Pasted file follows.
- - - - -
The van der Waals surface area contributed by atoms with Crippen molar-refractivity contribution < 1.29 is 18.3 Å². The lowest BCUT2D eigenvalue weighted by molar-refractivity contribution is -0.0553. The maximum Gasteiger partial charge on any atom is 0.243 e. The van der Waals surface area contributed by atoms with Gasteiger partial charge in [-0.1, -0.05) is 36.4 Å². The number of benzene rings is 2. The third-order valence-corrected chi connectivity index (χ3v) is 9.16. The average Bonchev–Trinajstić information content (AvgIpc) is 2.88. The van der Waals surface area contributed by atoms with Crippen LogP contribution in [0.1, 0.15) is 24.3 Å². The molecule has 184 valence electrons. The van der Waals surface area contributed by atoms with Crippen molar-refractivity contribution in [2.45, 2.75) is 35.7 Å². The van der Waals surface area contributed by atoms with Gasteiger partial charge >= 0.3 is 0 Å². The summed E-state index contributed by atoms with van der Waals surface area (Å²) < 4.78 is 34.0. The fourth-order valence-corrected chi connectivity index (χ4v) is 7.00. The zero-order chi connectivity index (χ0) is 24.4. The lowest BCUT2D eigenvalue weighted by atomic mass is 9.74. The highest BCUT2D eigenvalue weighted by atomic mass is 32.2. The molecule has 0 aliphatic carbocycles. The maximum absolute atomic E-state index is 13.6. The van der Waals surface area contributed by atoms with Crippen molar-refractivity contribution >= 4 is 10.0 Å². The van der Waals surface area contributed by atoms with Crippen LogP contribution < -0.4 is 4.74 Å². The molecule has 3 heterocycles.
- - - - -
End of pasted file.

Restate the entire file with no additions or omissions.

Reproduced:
The van der Waals surface area contributed by atoms with Crippen molar-refractivity contribution < 1.29 is 18.3 Å². The lowest BCUT2D eigenvalue weighted by molar-refractivity contribution is -0.0553. The maximum Gasteiger partial charge on any atom is 0.243 e. The van der Waals surface area contributed by atoms with Gasteiger partial charge in [-0.1, -0.05) is 36.4 Å². The number of benzene rings is 2. The third-order valence-corrected chi connectivity index (χ3v) is 9.16. The average Bonchev–Trinajstić information content (AvgIpc) is 2.88. The van der Waals surface area contributed by atoms with Crippen LogP contribution in [0.1, 0.15) is 24.3 Å². The molecule has 184 valence electrons. The van der Waals surface area contributed by atoms with Crippen molar-refractivity contribution in [2.45, 2.75) is 35.7 Å². The van der Waals surface area contributed by atoms with Gasteiger partial charge >= 0.3 is 0 Å². The summed E-state index contributed by atoms with van der Waals surface area (Å²) < 4.78 is 34.0. The fourth-order valence-corrected chi connectivity index (χ4v) is 7.00. The zero-order chi connectivity index (χ0) is 24.4. The lowest BCUT2D eigenvalue weighted by atomic mass is 9.74. The highest BCUT2D eigenvalue weighted by atomic mass is 32.2. The molecule has 0 aliphatic carbocycles. The maximum absolute atomic E-state index is 13.6. The van der Waals surface area contributed by atoms with Crippen molar-refractivity contribution >= 4 is 10.0 Å². The van der Waals surface area contributed by atoms with Crippen LogP contribution < -0.4 is 4.74 Å². The molecule has 3 heterocycles.